Lecture 6: Inbreeding and Heterosis. Inbreeding. Inbreeding = mating of related individuals Often results in a change in the mean of a trait Inbreeding is intentionally practiced to: create genetic uniformity of laboratory stocks produce stocks for crossing (animal and plant breeding)
Genotypes A1A1 A1A2 A2A2
0 a+d 2a
freq(A1) = p, freq(A2) = qChanges in the mean under inbreeding
Using the genotypic frequencies under inbreeding, the
population mean mF under a level of inbreeding F is
related to the mean m0 under random mating by
mF = m0 - 2Fpqd
complete inbreeding (F=1) , where
For k loci, the change in mean is
• There will be a change of mean value dominance is present (d not zero)
• For a single locus, if d > 0, inbreeding will decrease the mean value of the trait. If d < 0, inbreeding will increase the mean
• For multiple loci, a decrease (inbreeding depression) requires
directional dominance --- dominance effects di tending to be positive.
• The magnitude of the change of mean on inbreeding depends on gene
frequency, and is greatest when p = q = 0.5
OutbredInbreeding Depression and Fitness traits
Define ID = 1-mF/m0 = 1-(m0-B)/m0 = B/m0
m0 - B
In many cases, lines cannot be completely inbred due to
either time constraints and/or because in many species
lines near complete inbreeding are nonviableEstimating B
In such cases, estimate B from the regression of mF on F,
mF = m0 - BF
If epistasis is present, this regression is non-linear,
with CkFk for k-th order epistasis
When inbred lines are crossed, the progeny show an increase in mean
for characters that previously suffered a reduction from inbreeding.
This increase in the mean over the average value of the
parents is called hybrid vigor or heterosis
A cross is said to show heterosis if H > 0, so that the
F1 mean is average than the average of both parents.
The expected amount of heterosis becomes depression?
Expected levels of heterosis
If pi denotes the frequency of Qi in line 1, let pi + di denote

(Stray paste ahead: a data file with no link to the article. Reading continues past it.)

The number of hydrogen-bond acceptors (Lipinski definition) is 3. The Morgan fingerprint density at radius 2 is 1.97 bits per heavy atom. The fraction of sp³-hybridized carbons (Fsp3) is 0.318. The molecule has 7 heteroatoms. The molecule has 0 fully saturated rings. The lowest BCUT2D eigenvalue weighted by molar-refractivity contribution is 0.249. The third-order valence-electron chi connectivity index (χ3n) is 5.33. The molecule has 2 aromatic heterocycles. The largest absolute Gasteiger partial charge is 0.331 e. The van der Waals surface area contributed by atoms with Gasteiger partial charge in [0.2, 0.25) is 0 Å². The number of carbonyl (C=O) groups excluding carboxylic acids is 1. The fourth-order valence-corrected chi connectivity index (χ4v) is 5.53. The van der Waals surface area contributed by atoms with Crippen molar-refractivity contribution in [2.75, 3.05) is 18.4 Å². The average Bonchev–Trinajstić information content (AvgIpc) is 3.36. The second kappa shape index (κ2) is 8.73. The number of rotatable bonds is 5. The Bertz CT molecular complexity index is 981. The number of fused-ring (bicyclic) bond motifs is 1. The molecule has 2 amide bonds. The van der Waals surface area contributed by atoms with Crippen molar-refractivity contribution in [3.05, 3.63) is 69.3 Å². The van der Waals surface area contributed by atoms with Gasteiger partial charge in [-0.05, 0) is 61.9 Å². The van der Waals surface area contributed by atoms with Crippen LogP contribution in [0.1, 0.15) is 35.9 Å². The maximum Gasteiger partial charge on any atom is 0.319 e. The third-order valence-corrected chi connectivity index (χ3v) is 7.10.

the frequency of Qi in line 2.
• Heterosis depends on dominance: d = 0 = no inbreeding depression and no.
heterosis as with inbreeding depression, directional dominance is required for heterosis.
• H is proportional to the square of the difference in gene frequency
Between populations. H is greatest when alleles are fixed in one population and
lost in the other (so that | di| = 1). H = 0 if d = 0.
• H is specific to each particular cross. H must be determined empirically,
since we do not know the relevant loci nor their gene frequencies.
In the F1, all offspring are heterozygotes. In the F2,
Random mating has occurred, reducing the frequency
As a result, there is a reduction of the amount of
heterosis in the F2 relative to the F1,
Since random mating occurs in the F2 and subsequent
generations, the level of heterosis stays at the F2 level.
(Crossing Schemes to Reduce the Loss of Heterosis: Synthetics
Take n lines and construct an F1 population by
making all pairwise crosses
Allow random mating from the F2 on to produce a
Only 1/n of heterosis
lost vs. 1/2
AxBxCSchemes to Reduce the Loss of Heterosis: Rotational Crossbreeding
Suppose we have three “pure” lines, A, B, C
Originally suggested for pig populations
Each generation, cross
a crossbred dam with a sire
from the next line in the sequence
H/3 vs. H/2 for synthetics depression?
Average of parental lines
Average of all pair-wise crosses
Subset of all pair-wise crosses (non-adjacent
For a two-line rotation
General expression for n-line rotation
Can show the expected mean is greater than the
corresponding n-line synthetic
Crosses often show high-parent heterosis, wherein the
F1 not only beats the average of the two parents
(mid-parent heterosis), it exceeds the best parent.
F = 1/4 depression?
F = 0
F = 1
F = 3/4Variance Changes Under Inbreeding
Inbreeding increases the variation between populations
(i.e., variation in the means of the populations)
Inbreeding reduces variation within each population
• Eventually these two forces balance, leading to
an equilibrium level of genetic variance reflecting
the balance between loss from drift, gain from mutation
• As lines lose genetic variation from drift, mutation
introduces new variation
VM = new mutation variation each generation, typically
VM = 10-3 VE
Strictly neutral mutations
Strictly additive mutations
Symmetrical distribution of mutational effects
The between-line variance in the mean (VB) in generation
For large t, the asymptotic rate is 2VMt